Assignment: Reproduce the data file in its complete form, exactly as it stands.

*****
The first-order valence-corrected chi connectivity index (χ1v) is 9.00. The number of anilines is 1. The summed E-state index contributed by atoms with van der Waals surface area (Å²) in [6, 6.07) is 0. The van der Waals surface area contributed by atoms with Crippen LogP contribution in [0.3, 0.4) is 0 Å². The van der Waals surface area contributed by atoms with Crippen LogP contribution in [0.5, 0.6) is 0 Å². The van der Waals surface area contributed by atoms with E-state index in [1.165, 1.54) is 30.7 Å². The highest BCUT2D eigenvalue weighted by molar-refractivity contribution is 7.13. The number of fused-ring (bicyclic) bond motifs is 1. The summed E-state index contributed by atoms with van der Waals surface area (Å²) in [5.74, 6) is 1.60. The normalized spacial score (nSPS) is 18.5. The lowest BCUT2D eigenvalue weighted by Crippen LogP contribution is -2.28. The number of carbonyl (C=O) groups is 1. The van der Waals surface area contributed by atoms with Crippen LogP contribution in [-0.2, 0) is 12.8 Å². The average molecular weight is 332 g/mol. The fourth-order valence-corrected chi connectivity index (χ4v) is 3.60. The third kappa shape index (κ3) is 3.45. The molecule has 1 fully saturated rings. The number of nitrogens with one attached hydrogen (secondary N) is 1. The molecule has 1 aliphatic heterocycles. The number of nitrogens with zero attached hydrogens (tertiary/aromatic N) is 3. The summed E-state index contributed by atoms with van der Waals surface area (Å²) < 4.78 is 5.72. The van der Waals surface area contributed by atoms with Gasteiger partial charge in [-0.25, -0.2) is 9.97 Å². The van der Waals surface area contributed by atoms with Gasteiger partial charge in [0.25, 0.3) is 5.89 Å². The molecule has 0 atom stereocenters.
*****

The first-order valence-corrected chi connectivity index (χ1v) is 9.00. The number of anilines is 1. The summed E-state index contributed by atoms with van der Waals surface area (Å²) in [6, 6.07) is 0. The van der Waals surface area contributed by atoms with Crippen LogP contribution in [0.3, 0.4) is 0 Å². The van der Waals surface area contributed by atoms with Crippen LogP contribution in [0.5, 0.6) is 0 Å². The van der Waals surface area contributed by atoms with E-state index in [1.165, 1.54) is 30.7 Å². The highest BCUT2D eigenvalue weighted by molar-refractivity contribution is 7.13. The number of fused-ring (bicyclic) bond motifs is 1. The summed E-state index contributed by atoms with van der Waals surface area (Å²) in [5.74, 6) is 1.60. The normalized spacial score (nSPS) is 18.5. The lowest BCUT2D eigenvalue weighted by Crippen LogP contribution is -2.28. The number of carbonyl (C=O) groups is 1. The van der Waals surface area contributed by atoms with Crippen LogP contribution in [-0.2, 0) is 12.8 Å². The average molecular weight is 332 g/mol. The fourth-order valence-corrected chi connectivity index (χ4v) is 3.60. The third kappa shape index (κ3) is 3.45. The molecule has 1 fully saturated rings. The number of nitrogens with one attached hydrogen (secondary N) is 1. The molecule has 1 aliphatic heterocycles. The number of nitrogens with zero attached hydrogens (tertiary/aromatic N) is 3. The summed E-state index contributed by atoms with van der Waals surface area (Å²) < 4.78 is 5.72. The van der Waals surface area contributed by atoms with Gasteiger partial charge in [-0.25, -0.2) is 9.97 Å². The van der Waals surface area contributed by atoms with Gasteiger partial charge in [0.25, 0.3) is 5.89 Å². The molecule has 0 atom stereocenters.